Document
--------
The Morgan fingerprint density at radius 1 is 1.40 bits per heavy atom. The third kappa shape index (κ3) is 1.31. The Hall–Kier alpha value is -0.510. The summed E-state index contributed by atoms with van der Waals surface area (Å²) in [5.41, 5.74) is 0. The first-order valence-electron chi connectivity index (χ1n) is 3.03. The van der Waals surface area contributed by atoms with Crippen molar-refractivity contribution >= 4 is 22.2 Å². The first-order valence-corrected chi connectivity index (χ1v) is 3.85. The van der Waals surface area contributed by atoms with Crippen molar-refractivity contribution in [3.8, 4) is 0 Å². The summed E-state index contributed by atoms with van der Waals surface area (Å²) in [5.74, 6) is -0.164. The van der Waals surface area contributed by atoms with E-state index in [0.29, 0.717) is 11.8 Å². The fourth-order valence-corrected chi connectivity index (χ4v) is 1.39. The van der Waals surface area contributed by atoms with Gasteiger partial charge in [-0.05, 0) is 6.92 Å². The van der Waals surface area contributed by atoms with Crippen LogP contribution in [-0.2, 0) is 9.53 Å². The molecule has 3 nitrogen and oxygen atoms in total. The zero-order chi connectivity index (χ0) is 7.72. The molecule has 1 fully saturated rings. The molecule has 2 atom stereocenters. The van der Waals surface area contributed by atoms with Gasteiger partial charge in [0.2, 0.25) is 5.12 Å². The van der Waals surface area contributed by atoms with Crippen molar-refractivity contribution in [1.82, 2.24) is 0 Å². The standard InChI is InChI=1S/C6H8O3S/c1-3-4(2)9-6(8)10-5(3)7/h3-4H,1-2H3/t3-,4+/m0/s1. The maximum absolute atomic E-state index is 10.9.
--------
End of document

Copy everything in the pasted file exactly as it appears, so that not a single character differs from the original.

The Morgan fingerprint density at radius 1 is 1.40 bits per heavy atom. The third kappa shape index (κ3) is 1.31. The Hall–Kier alpha value is -0.510. The summed E-state index contributed by atoms with van der Waals surface area (Å²) in [5.41, 5.74) is 0. The first-order valence-electron chi connectivity index (χ1n) is 3.03. The van der Waals surface area contributed by atoms with Crippen molar-refractivity contribution >= 4 is 22.2 Å². The first-order valence-corrected chi connectivity index (χ1v) is 3.85. The van der Waals surface area contributed by atoms with Crippen molar-refractivity contribution in [3.8, 4) is 0 Å². The summed E-state index contributed by atoms with van der Waals surface area (Å²) in [5.74, 6) is -0.164. The van der Waals surface area contributed by atoms with E-state index in [0.29, 0.717) is 11.8 Å². The fourth-order valence-corrected chi connectivity index (χ4v) is 1.39. The van der Waals surface area contributed by atoms with Gasteiger partial charge in [-0.05, 0) is 6.92 Å². The van der Waals surface area contributed by atoms with Crippen LogP contribution in [-0.2, 0) is 9.53 Å². The molecule has 3 nitrogen and oxygen atoms in total. The zero-order chi connectivity index (χ0) is 7.72. The molecule has 1 fully saturated rings. The molecule has 2 atom stereocenters. The van der Waals surface area contributed by atoms with Gasteiger partial charge in [0.2, 0.25) is 5.12 Å². The van der Waals surface area contributed by atoms with Crippen molar-refractivity contribution in [1.82, 2.24) is 0 Å². The standard InChI is InChI=1S/C6H8O3S/c1-3-4(2)9-6(8)10-5(3)7/h3-4H,1-2H3/t3-,4+/m0/s1. The maximum absolute atomic E-state index is 10.9.